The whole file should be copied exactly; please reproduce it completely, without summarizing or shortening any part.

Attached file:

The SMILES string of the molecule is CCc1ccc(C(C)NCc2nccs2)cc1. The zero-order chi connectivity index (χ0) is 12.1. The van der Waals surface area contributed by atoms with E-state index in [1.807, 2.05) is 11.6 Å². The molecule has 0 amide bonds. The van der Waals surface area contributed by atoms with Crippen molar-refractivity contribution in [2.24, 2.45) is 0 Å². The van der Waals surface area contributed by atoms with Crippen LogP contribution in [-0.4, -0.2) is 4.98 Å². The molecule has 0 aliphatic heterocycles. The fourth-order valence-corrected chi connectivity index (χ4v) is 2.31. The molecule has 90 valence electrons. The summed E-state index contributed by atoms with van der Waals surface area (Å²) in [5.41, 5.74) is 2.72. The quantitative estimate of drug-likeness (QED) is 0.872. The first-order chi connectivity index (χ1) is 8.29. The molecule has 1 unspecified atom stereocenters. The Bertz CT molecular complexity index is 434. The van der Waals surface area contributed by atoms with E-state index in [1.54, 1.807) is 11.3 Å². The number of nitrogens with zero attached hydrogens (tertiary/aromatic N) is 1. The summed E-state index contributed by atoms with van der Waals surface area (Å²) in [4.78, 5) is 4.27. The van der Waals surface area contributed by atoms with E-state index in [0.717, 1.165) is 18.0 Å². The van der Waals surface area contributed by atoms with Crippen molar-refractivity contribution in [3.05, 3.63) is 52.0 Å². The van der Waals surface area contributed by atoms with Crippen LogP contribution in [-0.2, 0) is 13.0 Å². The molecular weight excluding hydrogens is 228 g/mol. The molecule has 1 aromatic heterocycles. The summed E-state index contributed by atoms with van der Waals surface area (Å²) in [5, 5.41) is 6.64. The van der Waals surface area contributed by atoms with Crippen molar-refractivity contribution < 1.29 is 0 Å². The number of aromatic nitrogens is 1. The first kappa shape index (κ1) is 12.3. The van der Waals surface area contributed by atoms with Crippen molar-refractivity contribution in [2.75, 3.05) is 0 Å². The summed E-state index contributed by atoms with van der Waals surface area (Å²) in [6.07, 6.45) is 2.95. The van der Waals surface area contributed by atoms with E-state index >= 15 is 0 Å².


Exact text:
The SMILES string of the molecule is CCc1ccc(C(C)NCc2nccs2)cc1. The zero-order chi connectivity index (χ0) is 12.1. The van der Waals surface area contributed by atoms with E-state index in [1.807, 2.05) is 11.6 Å². The molecule has 0 amide bonds. The van der Waals surface area contributed by atoms with Crippen molar-refractivity contribution in [2.24, 2.45) is 0 Å². The van der Waals surface area contributed by atoms with Crippen LogP contribution in [-0.4, -0.2) is 4.98 Å². The molecule has 0 aliphatic heterocycles. The fourth-order valence-corrected chi connectivity index (χ4v) is 2.31. The molecule has 90 valence electrons. The summed E-state index contributed by atoms with van der Waals surface area (Å²) in [5.41, 5.74) is 2.72. The quantitative estimate of drug-likeness (QED) is 0.872. The first-order chi connectivity index (χ1) is 8.29. The molecule has 1 unspecified atom stereocenters. The Bertz CT molecular complexity index is 434. The van der Waals surface area contributed by atoms with E-state index in [1.54, 1.807) is 11.3 Å². The number of nitrogens with zero attached hydrogens (tertiary/aromatic N) is 1. The summed E-state index contributed by atoms with van der Waals surface area (Å²) in [4.78, 5) is 4.27. The van der Waals surface area contributed by atoms with E-state index in [0.717, 1.165) is 18.0 Å². The van der Waals surface area contributed by atoms with Crippen molar-refractivity contribution in [3.05, 3.63) is 52.0 Å². The van der Waals surface area contributed by atoms with Crippen LogP contribution in [-0.2, 0) is 13.0 Å². The molecular weight excluding hydrogens is 228 g/mol. The molecule has 1 aromatic heterocycles. The summed E-state index contributed by atoms with van der Waals surface area (Å²) in [5, 5.41) is 6.64. The van der Waals surface area contributed by atoms with Crippen molar-refractivity contribution < 1.29 is 0 Å². The number of aromatic nitrogens is 1. The first kappa shape index (κ1) is 12.3. The van der Waals surface area contributed by atoms with Crippen molar-refractivity contribution in [2.75, 3.05) is 0 Å². The summed E-state index contributed by atoms with van der Waals surface area (Å²) in [6.07, 6.45) is 2.95. The van der Waals surface area contributed by atoms with E-state index >= 15 is 0 Å².